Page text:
Another few weeks have gone by in this Brexit hell since I last wrote on the subject, and recent events, I think, represent an inevitability. The Prime Minister, the moment he made the pledge to deliver Brexit ‘do or die’, put himself at odds with Parliament. This battle was always going to come to pass, regardless of how close he was to making a so-called ‘deal’, or whether he had prorogued Parliament or not. First, MPs – after the government lost their slender majority – passed a bill to force the Prime Minister to ask the EU for an extension to Article 50 and then those who backed the bill, including the father of the House Ken Clarke, had the whip removed.

This was a remarkable event, but one only has to take a cursory glance at the legislation passed by the opposition and Tory rebels to understand why this was a fitting punishment.

This outrageous EU Withdrawal Bill (a very unfitting name) not only forces the Prime Minister to ask for an extension but also to accept any terms the EU put to him. This makes him (an, so, Britain) a pawn of twenty-seven other foreign nations. Such MPs received legal advice from the EU Council to ensure that their ploy would work, acting with Brussels to obstruct our exit which has been given three mandates thus far: 2016, 2017 and 2019.

To feel sympathy for these MPs, or to call them ‘moderate’, is laughable. There is nothing moderate about what the two Houses passed, and the Prime Minister is well within his rights to fight it in any way he can in order to preserve the fundamental right of the government to conduct its business on its terms. This is a power given to the government by the people and not Parliament.

As for those members of the Cabinet who have resigned in protest, they knew what they had signed up for; to have accepted their positions knowing they were opposed to the government’s flagship policy was frankly disingenuous. The Conservative Party does not need people who act in such a manner.

There is no doubt that these stunning events represent a wider constitutional story that unfolds before us with each passing day. To draw from the ideas of historian David Starkey, the foundations of the system was already rotten, and the referendum result was the final axe to the wooden stilts that had been holding up the status quo of functional politics.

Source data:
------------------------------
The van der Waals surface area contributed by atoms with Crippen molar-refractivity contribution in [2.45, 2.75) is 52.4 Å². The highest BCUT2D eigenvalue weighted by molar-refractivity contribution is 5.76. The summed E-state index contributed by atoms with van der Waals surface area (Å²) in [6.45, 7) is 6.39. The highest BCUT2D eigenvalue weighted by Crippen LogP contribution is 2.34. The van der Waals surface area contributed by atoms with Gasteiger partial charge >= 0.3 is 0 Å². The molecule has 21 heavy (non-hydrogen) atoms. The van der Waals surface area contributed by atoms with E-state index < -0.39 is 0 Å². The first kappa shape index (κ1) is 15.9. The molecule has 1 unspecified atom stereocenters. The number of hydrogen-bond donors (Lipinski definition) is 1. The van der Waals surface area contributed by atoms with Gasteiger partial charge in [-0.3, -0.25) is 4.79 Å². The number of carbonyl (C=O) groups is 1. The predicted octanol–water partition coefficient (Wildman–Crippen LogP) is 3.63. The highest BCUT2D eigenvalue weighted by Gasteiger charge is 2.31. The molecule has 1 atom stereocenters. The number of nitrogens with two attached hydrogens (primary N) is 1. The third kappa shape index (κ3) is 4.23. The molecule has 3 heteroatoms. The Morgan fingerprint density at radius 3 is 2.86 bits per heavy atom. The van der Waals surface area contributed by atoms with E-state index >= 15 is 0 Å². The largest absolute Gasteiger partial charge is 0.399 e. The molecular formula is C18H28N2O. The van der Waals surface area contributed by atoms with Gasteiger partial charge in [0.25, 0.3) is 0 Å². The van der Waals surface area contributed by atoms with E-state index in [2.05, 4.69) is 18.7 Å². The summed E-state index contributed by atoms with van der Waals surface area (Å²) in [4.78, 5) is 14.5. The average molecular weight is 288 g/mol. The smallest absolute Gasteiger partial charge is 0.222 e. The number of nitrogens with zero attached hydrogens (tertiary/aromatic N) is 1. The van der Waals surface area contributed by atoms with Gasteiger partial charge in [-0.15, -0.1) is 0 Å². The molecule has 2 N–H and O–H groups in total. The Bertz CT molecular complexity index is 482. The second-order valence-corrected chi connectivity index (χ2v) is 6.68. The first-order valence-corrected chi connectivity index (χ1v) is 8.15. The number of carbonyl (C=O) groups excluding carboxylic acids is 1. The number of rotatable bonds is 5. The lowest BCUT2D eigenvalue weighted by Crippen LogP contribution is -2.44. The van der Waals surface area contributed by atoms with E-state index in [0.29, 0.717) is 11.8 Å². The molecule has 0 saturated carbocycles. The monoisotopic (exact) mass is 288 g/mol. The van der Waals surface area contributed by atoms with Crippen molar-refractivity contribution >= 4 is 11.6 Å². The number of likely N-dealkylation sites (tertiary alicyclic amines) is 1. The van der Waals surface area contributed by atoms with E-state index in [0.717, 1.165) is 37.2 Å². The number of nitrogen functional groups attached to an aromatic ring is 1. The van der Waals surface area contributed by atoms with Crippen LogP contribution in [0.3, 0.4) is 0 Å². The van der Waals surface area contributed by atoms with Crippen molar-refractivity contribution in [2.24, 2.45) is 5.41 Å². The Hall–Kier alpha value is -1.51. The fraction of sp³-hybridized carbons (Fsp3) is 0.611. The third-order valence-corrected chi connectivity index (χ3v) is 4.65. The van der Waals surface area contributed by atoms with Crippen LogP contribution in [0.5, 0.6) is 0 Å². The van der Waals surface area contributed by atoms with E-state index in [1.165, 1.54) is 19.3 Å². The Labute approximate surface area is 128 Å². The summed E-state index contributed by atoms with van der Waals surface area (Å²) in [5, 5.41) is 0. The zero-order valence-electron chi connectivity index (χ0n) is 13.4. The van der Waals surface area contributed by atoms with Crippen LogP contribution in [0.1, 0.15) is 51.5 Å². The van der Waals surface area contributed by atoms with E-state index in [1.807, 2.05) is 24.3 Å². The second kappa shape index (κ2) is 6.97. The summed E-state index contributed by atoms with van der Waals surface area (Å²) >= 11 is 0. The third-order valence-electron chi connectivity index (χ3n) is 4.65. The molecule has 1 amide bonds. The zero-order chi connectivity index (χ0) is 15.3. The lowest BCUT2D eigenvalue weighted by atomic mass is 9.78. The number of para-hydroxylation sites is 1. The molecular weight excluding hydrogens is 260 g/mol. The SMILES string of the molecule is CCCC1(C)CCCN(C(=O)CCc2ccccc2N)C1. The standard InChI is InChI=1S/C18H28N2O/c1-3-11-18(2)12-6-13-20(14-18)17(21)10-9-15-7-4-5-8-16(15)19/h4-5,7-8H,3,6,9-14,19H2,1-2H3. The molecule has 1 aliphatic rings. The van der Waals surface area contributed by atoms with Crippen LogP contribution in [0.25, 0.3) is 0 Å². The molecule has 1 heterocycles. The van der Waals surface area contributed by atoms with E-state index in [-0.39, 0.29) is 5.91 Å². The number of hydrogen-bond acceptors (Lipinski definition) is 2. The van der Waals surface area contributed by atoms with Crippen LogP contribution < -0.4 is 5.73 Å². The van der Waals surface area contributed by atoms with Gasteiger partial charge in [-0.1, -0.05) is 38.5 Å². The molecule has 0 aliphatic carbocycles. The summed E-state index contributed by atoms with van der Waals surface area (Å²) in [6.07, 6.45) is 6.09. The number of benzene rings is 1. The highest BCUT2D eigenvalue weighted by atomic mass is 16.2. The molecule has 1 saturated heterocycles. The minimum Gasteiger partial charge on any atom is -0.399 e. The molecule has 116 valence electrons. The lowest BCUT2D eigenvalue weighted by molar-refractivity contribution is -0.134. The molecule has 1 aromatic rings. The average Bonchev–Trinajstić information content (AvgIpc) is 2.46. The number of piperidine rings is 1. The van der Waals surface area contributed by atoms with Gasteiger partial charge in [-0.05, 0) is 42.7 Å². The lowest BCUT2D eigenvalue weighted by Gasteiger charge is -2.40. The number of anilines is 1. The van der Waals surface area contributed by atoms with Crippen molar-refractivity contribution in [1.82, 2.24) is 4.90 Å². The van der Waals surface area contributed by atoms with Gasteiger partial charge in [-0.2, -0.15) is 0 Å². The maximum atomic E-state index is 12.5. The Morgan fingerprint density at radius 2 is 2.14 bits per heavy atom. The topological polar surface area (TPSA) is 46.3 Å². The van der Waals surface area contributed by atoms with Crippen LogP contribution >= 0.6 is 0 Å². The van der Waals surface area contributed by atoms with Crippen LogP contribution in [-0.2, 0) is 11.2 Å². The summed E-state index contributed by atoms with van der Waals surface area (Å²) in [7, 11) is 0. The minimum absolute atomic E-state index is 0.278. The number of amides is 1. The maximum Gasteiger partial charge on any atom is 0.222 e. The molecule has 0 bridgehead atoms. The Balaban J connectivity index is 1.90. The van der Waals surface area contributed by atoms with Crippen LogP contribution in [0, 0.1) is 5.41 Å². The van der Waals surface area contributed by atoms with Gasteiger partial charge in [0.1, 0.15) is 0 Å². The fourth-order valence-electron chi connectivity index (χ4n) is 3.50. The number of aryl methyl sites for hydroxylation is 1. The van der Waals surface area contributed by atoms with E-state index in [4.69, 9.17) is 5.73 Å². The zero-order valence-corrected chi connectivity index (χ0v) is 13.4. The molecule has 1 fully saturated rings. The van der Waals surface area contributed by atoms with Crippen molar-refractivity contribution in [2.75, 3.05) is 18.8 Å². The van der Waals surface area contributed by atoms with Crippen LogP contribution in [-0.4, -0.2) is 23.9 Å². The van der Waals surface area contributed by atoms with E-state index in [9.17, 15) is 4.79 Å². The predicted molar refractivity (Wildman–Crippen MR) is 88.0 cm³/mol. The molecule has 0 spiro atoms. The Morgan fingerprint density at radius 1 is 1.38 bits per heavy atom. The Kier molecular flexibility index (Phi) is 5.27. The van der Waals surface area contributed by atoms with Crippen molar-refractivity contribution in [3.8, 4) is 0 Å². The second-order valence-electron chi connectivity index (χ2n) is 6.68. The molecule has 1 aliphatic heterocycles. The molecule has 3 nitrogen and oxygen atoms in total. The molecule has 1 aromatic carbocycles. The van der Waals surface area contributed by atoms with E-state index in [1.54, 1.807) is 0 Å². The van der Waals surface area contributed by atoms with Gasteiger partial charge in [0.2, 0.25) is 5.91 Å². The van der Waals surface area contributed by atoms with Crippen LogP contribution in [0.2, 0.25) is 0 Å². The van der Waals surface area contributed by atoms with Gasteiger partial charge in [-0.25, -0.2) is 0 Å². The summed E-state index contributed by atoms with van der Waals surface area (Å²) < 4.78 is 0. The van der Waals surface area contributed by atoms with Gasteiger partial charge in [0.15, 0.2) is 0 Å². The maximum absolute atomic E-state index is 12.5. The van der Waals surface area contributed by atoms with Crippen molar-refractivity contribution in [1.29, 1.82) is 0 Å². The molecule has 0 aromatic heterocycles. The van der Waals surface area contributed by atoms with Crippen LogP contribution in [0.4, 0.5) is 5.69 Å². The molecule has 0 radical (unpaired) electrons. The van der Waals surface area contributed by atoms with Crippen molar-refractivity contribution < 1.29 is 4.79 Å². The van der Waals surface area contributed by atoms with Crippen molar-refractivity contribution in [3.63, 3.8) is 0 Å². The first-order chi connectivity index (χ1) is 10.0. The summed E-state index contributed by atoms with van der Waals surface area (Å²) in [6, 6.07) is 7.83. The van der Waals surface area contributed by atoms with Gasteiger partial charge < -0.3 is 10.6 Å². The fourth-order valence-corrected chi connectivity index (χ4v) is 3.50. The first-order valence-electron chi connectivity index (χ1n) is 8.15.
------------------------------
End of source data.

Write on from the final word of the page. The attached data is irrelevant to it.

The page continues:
Starkey puts it down to the universal neoliberalism, and elitism, that emerged from New Labour, whose ideas were adopted succinctly by the Conservative Party and then the civil service. These ideas threw out nationhood, tradition and constitutional precedent and Brexit was the opportunity for this elitism to take its most pure form. Parliament gave power to the people to decide and Parliament has now chewed up that promise and spat it out.

The only man trying to cling onto democracy is the Prime Minister and now he only holds 288 seats. In normal circumstances, Parliament would recognise this cannot go on; that they have crippled the government in such a way and that they cannot conduct their business, thus leading to other issues being side-lined and the country itself being damaged. Instead our MPs cling onto the power they have grappled – part in thanks to the unconstitutional actions of the clownish Speaker John Bercow – and refuse the people a say. What could get more elite than that?

It is clear to me that an election is the only way to grapple power back from Parliament and restore decency. Only with a functioning executive can the nation begin to heal from the constitutional hell that has been inflicted upon it. The damage may already be too late to wholly reverse, but with an election we have the chance to elect a new Parliament and pick up the pieces.

The leader of the opposition has, until now, agreed with the view that the people need an election but with Labour’s appalling poll numbers, he and the others have buckled. Perhaps it is because they know the people would punish them for their wilful actions to thwart the referendum result. We can only pray that our elitist Parliament will see sense but, for obvious reasons, I doubt that will happen any time soon.

By denying the people a say, MPs are not only tearing up precedent and democracy, they are permanently damaging the trust the people have in their own institutions and they are doing so with no care for how this will impact Britain in the distant future. I fear that they may even be legitimising calls for a codified constitution, something any traditional British Parliamentarian would recoil at. Of course, this needn’t by a crisis if our representatives did what they were asked to do and withdraw from the European Union. Perhaps, at this stage, that’s wishful thinking.


Photo by (Mick Baker)rooster on Flickr.